The Obama administration's Unlocking Credit for Small
Businesses Plan may be in danger of failure due to lack of
participation from lenders. The plan, announced on March 16, is
funded with $15 billion of Troubled Asset Relief Program (TARP)
funds. Participating lenders would be subject to the Treasury's
executive compensation limits, as well as the provisions of the
Emergency Economic Stabilization Act of 2008 (EESA) mandating the
issuance of warrants to the government. Lenders who traditionally
participated in the Small Business Administration's (SBA) loan
programs have cited these restrictions as the basis for their
Financial institutions receiving assistance from the TARP
program are required under the EESA to issue warrants to the
Secretary of the Treasury to provide further security to the
taxpayer. The warrants are convertible to common stock, preferred
stock or senior debt at an exercise price set by the Treasury.
The Treasury did not release details about the warrant
requirement in its March 16 announcement, stating that the pricing
and exact nature of the warrants would be revealed at a later time.
In addition, the Treasury must still determine how the warrant
requirements will apply to the subsidiaries of parent companies
that have already received TARP funds. The Treasury Department has
delayed the launch of the program to resolve these issues, but is
expected to release details shortly. Lenders were initially
scheduled to issue loans under the program as of the end of
Details Of The Program
Under the Unlocking Credit for Small Business plan, the Treasury
Department, in conjunction with the SBA, will take three principal
Purchase up to $15 billion of securities backed by SBA loans on
the secondary market;
Temporarily increase the maximum loan guarantee to 90% for
certain types of SBA loans; and
Temporarily suspend certain fees imposed on the issuance of SBA
In addition, the Treasury Department will impose new
requirements on banks to provide periodic reports detailing the
amount of small business lending activity.
Direct Purchases of Securities Backed by Loans from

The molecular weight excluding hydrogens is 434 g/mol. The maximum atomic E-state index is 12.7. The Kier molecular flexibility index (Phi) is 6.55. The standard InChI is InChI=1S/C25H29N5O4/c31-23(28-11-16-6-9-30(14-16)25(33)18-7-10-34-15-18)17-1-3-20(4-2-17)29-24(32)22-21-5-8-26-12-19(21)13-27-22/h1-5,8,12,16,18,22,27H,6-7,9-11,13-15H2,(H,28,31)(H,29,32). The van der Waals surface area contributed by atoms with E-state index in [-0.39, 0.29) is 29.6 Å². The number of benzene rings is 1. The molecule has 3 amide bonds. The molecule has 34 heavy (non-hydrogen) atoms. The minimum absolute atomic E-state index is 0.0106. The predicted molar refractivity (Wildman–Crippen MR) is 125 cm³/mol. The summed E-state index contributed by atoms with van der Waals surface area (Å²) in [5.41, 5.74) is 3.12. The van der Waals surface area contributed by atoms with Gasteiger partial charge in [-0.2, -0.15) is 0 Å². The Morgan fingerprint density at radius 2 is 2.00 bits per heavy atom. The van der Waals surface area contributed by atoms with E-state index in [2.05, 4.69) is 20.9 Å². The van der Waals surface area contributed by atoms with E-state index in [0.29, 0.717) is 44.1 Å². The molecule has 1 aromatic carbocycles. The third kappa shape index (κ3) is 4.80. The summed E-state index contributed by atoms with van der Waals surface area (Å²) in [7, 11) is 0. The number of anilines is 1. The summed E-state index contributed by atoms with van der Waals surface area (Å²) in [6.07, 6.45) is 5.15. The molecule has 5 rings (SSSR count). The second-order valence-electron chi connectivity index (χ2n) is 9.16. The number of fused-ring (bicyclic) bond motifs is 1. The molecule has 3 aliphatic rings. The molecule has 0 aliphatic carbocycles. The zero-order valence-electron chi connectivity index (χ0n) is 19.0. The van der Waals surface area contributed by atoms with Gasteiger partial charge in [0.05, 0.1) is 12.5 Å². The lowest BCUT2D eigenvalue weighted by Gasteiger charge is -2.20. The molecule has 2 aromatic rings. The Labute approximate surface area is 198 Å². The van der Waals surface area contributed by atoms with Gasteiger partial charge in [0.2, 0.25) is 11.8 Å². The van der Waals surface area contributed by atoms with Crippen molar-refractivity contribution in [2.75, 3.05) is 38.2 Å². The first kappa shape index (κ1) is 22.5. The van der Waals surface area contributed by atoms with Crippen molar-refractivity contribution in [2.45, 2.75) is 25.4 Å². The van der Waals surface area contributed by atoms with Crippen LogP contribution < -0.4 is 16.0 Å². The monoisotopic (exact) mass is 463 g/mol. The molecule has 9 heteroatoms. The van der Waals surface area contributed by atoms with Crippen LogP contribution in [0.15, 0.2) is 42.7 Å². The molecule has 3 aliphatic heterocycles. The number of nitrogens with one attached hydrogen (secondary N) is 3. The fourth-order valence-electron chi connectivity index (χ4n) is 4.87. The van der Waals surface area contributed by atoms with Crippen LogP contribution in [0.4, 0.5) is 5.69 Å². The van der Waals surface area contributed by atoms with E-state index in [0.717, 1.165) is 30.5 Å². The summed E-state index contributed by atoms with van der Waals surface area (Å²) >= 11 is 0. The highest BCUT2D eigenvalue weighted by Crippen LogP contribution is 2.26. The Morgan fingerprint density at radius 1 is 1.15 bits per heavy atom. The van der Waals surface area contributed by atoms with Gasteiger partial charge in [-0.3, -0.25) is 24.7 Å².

SBA's 7(a) and 504 Programs: Under the plan, the Treasury
would directly purchase securities backed by the guaranteed portion
of loans issued under the SBA's 7(a) Loan Program ("7(a)
securities") and first-lien mortgage securities issued under
504 Community Redevelopment Program ("504 securities").
The Treasury Department would begin purchasing 7(a) securities
packaged between July 1, 2008 and December 31, 2009.
The Treasury would also purchase 504 securities packaged on or
after July 1, 2008 that meet (unspecified) eligibility criteria
designed to protect taxpayers. In addition, the SBA is currently
working to develop a secondary market guarantee program for 504
securities, and the Treasury will begin purchasing the guaranteed
securities once the program is fully implemented.
The SBA currently does not provide a guarantee to lenders for
loans issued under the SBA's 504 Community Development Loan
Program. Private lenders provide up to 50% of the financing for
projects under this program in the form of first-lien mortgage
loans. (The next 40% is financed by local certified development
companies and is guaranteed by an SBA debenture. The owner is
expected to finance the remaining 10%.)
Increased Maximum Loan Guaranty for SBA Loans: The SBA
increased its guaranty of SBA 7(a) loans to 90% of the loan amount
from the prior limit of at least 75%. Previously, loans under the
7(a) program were guaranteed up to 85% for loans at or below
$150,000 and up to 75% for larger loans.
Elimination of Certain Loan Fees: The plan temporarily
eliminates the Certified Development Company (CDC) processing fees
charged to borrowers and the third-party participation fees charged
to lenders on loans under the 504 program. The plan will also
temporarily eliminate upfront fees on loans under the 7(a)
Increased Reporting: The Treasury Department will also
require the 21 largest banks receiving capital assistance from the
government to submit monthly reports detailing its small business
lending activity. In addition, the Treasury will encourage all
banks to report their small business lending activity in their
For title companies issuing title insurance policies and attorneys who defend these companies, a recent case from the Eighth Circuit should serve as a reminder that, if mistakes in legal descriptions are made, they should be corrected as soon as possible.
Overseas Shipping Group ("Overseas") recently sued its former attorneys, a prominent New York-based law firm, for legal malpractice in drafting credit agreements that resulted in the company incurring an estimated $463 million in tax liability.